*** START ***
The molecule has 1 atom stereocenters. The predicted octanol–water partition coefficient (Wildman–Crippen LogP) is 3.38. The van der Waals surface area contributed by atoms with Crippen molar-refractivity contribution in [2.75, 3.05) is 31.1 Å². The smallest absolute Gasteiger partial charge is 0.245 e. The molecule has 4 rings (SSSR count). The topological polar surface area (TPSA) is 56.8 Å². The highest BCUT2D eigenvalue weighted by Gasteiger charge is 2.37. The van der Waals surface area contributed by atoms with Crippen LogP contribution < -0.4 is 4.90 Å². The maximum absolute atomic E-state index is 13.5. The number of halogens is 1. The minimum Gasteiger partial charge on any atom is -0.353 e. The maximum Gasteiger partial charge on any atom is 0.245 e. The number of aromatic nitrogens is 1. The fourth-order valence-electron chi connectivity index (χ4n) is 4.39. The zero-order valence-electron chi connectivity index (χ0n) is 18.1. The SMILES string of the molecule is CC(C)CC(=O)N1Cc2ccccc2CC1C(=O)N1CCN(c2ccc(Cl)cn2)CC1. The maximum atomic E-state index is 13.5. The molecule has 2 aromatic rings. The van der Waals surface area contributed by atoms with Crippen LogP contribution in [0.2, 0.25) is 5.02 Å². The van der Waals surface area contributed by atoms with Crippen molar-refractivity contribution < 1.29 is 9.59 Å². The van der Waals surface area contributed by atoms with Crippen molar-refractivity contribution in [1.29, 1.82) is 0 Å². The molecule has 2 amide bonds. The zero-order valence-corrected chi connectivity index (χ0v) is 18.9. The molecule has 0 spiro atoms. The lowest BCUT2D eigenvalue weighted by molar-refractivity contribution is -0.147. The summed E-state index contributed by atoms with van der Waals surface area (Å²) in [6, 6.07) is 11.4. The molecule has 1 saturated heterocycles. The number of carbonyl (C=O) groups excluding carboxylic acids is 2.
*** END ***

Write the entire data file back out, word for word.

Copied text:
The molecule has 1 atom stereocenters. The predicted octanol–water partition coefficient (Wildman–Crippen LogP) is 3.38. The van der Waals surface area contributed by atoms with Crippen molar-refractivity contribution in [2.75, 3.05) is 31.1 Å². The smallest absolute Gasteiger partial charge is 0.245 e. The molecule has 4 rings (SSSR count). The topological polar surface area (TPSA) is 56.8 Å². The highest BCUT2D eigenvalue weighted by Gasteiger charge is 2.37. The van der Waals surface area contributed by atoms with Crippen LogP contribution < -0.4 is 4.90 Å². The maximum absolute atomic E-state index is 13.5. The number of halogens is 1. The minimum Gasteiger partial charge on any atom is -0.353 e. The maximum Gasteiger partial charge on any atom is 0.245 e. The number of aromatic nitrogens is 1. The fourth-order valence-electron chi connectivity index (χ4n) is 4.39. The zero-order valence-electron chi connectivity index (χ0n) is 18.1. The SMILES string of the molecule is CC(C)CC(=O)N1Cc2ccccc2CC1C(=O)N1CCN(c2ccc(Cl)cn2)CC1. The maximum atomic E-state index is 13.5. The molecule has 2 aromatic rings. The van der Waals surface area contributed by atoms with Crippen LogP contribution in [0.2, 0.25) is 5.02 Å². The van der Waals surface area contributed by atoms with Crippen molar-refractivity contribution < 1.29 is 9.59 Å². The van der Waals surface area contributed by atoms with Crippen molar-refractivity contribution in [1.29, 1.82) is 0 Å². The molecule has 2 amide bonds. The zero-order valence-corrected chi connectivity index (χ0v) is 18.9. The molecule has 0 spiro atoms. The lowest BCUT2D eigenvalue weighted by molar-refractivity contribution is -0.147. The summed E-state index contributed by atoms with van der Waals surface area (Å²) in [6, 6.07) is 11.4. The molecule has 1 saturated heterocycles. The number of carbonyl (C=O) groups excluding carboxylic acids is 2.